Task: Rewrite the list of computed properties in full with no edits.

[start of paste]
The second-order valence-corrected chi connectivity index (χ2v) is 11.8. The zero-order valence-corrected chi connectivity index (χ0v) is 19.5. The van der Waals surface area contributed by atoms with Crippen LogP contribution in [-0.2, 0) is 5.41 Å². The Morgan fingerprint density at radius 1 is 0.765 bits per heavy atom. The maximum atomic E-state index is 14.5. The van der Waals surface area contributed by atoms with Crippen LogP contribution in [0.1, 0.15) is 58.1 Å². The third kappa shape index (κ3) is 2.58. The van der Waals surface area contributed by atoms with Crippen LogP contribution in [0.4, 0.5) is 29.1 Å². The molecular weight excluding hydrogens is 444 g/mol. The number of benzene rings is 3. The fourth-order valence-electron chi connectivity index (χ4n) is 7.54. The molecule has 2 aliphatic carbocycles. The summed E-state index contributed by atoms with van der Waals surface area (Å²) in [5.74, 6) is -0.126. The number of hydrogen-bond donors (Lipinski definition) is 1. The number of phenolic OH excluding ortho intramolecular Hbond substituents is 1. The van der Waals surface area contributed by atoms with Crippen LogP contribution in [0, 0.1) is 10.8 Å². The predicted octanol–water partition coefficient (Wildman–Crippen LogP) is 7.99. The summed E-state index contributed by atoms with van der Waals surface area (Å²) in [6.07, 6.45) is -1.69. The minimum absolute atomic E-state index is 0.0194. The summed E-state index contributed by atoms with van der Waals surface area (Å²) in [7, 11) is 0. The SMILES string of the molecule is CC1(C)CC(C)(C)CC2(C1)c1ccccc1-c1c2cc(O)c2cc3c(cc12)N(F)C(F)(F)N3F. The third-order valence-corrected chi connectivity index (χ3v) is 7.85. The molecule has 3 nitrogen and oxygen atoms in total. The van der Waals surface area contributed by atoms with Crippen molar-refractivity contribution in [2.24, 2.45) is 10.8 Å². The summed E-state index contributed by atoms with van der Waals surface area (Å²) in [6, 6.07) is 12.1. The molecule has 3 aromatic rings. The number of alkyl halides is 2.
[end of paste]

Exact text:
The second-order valence-corrected chi connectivity index (χ2v) is 11.8. The zero-order valence-corrected chi connectivity index (χ0v) is 19.5. The van der Waals surface area contributed by atoms with Crippen LogP contribution in [-0.2, 0) is 5.41 Å². The Morgan fingerprint density at radius 1 is 0.765 bits per heavy atom. The maximum atomic E-state index is 14.5. The van der Waals surface area contributed by atoms with Crippen LogP contribution in [0.1, 0.15) is 58.1 Å². The third kappa shape index (κ3) is 2.58. The van der Waals surface area contributed by atoms with Crippen LogP contribution in [0.4, 0.5) is 29.1 Å². The molecular weight excluding hydrogens is 444 g/mol. The number of benzene rings is 3. The fourth-order valence-electron chi connectivity index (χ4n) is 7.54. The molecule has 2 aliphatic carbocycles. The summed E-state index contributed by atoms with van der Waals surface area (Å²) in [5.74, 6) is -0.126. The number of hydrogen-bond donors (Lipinski definition) is 1. The number of phenolic OH excluding ortho intramolecular Hbond substituents is 1. The van der Waals surface area contributed by atoms with Crippen LogP contribution in [0, 0.1) is 10.8 Å². The predicted octanol–water partition coefficient (Wildman–Crippen LogP) is 7.99. The summed E-state index contributed by atoms with van der Waals surface area (Å²) in [6.07, 6.45) is -1.69. The minimum absolute atomic E-state index is 0.0194. The summed E-state index contributed by atoms with van der Waals surface area (Å²) in [7, 11) is 0. The SMILES string of the molecule is CC1(C)CC(C)(C)CC2(C1)c1ccccc1-c1c2cc(O)c2cc3c(cc12)N(F)C(F)(F)N3F. The third-order valence-corrected chi connectivity index (χ3v) is 7.85. The molecule has 3 nitrogen and oxygen atoms in total. The van der Waals surface area contributed by atoms with Crippen molar-refractivity contribution in [2.24, 2.45) is 10.8 Å². The summed E-state index contributed by atoms with van der Waals surface area (Å²) in [6, 6.07) is 12.1. The molecule has 3 aromatic rings. The number of alkyl halides is 2.